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What Is Parental Alienation And How Can It Hurt Your Child?

On Behalf of | Nov 22, 2017 | Child Custody, Divorce


It is important that children of divorced parents be kept safe, physically as well as emotionally. While some abusive behaviors are strictly defined, others, such as parental alienation, can be vague and are not always as recognizable. Parental alienation is a type of hostile, aggressive parenting behavior where one parent tries to turn the child against their other parent. This kind of behavior can create division and estrangement within a family and can be very confusing and emotionally distressing for children and their parents. If you think your co-parent might be attempting to alienate you, make sure you know the signs and what to do to protect your child and yourself.

Parental alienation usually occurs in high-conflict divorces or separations where the parents are extremely contentious, or one parent feels particularly angry or hurt. This type of relationship between parents can sometimes cause jealousy and anger, which might lead one parent to take drastic action by attempting to alienate their ex from their child’s life. Sometimes alienating parents direct their anger and frustration at their child’s other parent even if they were not the cause of their pain, using them only as an outlet. Regardless of the cause, the repercussions of parental alienation can be very serious.

A parent may undermine the child’s relationship with their other parent by a variety of tactics, some seemingly minor or harmless. By speaking badly about the child’s other parent or blaming them for particular hardships, the alienating parent can alter the child’s perception and brainwash them. The alienating parent might also try to tell the child that their other parent does not love them, or did something to cause them harm. Not only can this be harmful to child’s relationship with his or her parent, it can also be very traumatizing and painful for the child.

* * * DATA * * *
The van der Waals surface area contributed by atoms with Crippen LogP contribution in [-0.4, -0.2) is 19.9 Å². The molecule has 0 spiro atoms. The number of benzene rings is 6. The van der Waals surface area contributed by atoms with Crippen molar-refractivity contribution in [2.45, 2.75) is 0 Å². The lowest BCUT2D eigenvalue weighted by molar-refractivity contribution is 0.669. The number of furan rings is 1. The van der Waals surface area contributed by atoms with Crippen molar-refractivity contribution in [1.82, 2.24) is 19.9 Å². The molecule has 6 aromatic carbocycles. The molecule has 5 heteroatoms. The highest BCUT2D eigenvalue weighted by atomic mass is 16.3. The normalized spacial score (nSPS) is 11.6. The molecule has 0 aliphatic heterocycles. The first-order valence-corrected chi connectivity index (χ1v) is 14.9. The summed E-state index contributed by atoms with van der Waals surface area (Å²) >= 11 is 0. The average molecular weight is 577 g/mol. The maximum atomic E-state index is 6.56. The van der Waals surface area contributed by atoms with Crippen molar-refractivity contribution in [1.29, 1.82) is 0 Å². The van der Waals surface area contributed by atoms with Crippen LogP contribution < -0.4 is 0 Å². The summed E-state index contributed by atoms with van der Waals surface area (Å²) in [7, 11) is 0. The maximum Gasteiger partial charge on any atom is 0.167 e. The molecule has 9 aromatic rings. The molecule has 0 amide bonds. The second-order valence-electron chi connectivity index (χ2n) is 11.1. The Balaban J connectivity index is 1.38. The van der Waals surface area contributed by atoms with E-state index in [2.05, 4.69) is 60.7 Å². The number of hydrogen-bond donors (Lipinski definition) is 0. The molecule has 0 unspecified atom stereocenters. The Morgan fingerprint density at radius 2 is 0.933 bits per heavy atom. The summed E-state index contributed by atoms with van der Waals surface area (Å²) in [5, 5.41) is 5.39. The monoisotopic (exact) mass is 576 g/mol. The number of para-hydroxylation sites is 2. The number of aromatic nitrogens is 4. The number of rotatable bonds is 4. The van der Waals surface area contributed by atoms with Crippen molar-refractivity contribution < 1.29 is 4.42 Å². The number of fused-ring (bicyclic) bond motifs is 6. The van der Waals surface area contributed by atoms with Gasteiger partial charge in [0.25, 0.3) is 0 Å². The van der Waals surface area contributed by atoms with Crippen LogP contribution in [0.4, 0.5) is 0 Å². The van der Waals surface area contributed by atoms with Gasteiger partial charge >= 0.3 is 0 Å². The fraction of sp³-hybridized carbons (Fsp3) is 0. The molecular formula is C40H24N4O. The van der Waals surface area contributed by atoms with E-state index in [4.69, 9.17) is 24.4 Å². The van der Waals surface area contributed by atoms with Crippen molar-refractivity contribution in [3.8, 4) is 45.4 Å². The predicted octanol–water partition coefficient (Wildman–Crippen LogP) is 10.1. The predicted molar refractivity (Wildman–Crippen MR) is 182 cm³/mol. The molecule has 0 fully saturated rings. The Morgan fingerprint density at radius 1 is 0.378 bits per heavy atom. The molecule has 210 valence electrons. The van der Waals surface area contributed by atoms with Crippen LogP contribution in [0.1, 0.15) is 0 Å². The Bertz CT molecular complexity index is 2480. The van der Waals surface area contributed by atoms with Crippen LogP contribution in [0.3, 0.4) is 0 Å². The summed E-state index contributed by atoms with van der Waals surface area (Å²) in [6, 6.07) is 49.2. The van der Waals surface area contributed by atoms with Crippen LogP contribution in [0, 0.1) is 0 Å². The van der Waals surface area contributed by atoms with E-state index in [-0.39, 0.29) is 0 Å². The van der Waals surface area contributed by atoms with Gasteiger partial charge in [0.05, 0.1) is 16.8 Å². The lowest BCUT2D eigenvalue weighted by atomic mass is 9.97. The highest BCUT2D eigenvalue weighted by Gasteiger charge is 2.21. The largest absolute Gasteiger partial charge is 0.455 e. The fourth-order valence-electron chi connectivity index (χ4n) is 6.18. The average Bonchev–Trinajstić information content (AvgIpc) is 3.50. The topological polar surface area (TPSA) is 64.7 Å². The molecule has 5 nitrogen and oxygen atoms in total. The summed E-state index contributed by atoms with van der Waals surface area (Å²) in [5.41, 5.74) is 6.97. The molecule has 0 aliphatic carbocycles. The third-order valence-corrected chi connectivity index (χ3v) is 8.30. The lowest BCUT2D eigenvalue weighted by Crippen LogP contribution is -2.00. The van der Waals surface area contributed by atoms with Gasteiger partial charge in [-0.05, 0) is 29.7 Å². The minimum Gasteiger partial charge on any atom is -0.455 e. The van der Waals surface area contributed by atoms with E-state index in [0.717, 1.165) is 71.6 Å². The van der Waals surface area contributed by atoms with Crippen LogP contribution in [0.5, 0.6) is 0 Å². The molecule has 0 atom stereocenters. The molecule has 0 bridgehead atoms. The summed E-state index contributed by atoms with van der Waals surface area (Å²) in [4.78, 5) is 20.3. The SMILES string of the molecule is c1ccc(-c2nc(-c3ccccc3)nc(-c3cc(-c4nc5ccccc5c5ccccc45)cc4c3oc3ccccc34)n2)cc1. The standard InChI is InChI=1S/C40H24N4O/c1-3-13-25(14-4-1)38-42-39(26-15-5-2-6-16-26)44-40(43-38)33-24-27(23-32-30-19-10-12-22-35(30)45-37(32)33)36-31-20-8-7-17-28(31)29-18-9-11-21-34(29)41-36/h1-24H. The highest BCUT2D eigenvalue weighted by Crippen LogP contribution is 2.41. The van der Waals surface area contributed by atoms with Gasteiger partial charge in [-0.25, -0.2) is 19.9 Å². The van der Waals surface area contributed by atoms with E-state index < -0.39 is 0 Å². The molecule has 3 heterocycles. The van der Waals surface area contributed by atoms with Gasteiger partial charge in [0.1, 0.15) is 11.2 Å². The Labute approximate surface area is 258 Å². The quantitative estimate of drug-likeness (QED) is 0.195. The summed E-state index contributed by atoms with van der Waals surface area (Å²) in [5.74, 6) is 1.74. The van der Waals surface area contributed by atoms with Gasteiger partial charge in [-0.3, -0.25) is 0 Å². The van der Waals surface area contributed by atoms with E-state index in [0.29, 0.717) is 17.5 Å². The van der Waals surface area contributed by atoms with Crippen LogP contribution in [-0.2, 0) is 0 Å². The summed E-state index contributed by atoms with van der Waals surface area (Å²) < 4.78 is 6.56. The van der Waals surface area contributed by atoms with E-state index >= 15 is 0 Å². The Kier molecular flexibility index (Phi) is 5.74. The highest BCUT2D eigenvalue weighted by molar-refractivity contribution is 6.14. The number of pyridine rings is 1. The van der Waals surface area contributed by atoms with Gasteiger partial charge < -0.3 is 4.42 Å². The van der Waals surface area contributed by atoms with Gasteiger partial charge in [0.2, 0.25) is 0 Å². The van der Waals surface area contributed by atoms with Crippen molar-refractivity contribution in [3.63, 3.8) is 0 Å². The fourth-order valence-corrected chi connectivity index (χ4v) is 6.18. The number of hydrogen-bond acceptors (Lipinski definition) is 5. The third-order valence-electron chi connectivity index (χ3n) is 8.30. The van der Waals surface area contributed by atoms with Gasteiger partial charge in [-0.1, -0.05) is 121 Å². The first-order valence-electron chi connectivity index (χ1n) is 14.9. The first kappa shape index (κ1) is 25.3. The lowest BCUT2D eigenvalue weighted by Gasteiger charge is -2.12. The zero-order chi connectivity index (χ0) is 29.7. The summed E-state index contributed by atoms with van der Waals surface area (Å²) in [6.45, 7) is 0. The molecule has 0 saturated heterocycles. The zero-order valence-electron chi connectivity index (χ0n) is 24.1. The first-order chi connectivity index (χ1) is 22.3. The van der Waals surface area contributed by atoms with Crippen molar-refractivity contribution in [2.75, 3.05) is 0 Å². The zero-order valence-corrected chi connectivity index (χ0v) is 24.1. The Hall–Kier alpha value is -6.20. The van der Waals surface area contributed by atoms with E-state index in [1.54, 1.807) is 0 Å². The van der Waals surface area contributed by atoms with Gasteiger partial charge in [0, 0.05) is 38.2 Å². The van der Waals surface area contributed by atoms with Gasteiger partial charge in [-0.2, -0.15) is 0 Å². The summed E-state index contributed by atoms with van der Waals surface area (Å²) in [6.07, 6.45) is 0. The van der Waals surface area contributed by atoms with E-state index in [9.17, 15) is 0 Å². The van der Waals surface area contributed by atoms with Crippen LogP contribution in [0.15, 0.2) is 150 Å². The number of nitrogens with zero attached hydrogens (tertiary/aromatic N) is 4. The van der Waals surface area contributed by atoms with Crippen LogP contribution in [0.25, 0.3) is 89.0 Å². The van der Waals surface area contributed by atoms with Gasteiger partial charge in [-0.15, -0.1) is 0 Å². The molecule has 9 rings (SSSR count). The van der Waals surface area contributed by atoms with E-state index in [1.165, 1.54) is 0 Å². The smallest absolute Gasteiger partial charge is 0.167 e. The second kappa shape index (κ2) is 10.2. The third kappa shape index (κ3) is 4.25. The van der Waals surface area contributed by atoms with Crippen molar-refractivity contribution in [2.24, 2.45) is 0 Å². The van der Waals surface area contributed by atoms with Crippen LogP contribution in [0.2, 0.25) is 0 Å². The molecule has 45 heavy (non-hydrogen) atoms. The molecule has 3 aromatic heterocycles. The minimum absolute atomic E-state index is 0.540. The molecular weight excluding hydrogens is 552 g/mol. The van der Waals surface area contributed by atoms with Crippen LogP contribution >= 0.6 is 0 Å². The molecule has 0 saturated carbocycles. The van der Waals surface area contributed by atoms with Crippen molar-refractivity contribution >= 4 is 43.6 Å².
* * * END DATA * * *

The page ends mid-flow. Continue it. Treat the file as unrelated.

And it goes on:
If you suspect a child might be suffering from parental alienation, he or she may exhibit the following behavior:

  • Knows specific details about the parents’ divorce or separation
  • Is seemingly uneasy or angry towards the alienated parent
  • Shows a sudden, uncharacteristic change in attitude
  • Becomes less talkative, especially around the alienated parent

Additionally, the alienating parent may show the following behavior if they are alienating their child’s other parent:

  • Makes false accusations against the other parent
  • Allows the child to decide whether or not to visit the other parent, even if it is a custody or visitation order
  • Asks the child to choose one parent over another
  • Ignores visitation or custody orders purely to hurt the other parent
  • Sets up temptations, such as vacations or outings, to interfere with the child’s time with their other parent

The symptoms of parental alienation may vary, and depend on each individual child and what their alienating parent is telling them. If you have reason to believe your ex is attempting to alienate you, and you notice a change in the behavior or feelings of your child, you may have the power to take action.

In many situations, courts have recognized extreme cases of parental alienation as emotionally abusive behavior and have taken action to protect the interests of the child. Many studies have shown that it is best for children to have a relationship with both parents and courts will try to see that such a thing is at least made possible in most situations. However, in situations where one parent becomes abusive and it is not healthy for the child to be around him or her, the court may award full custody to the other parent.

To learn more about parental alienation and your options, contact GEM Family Law to request a free consultation.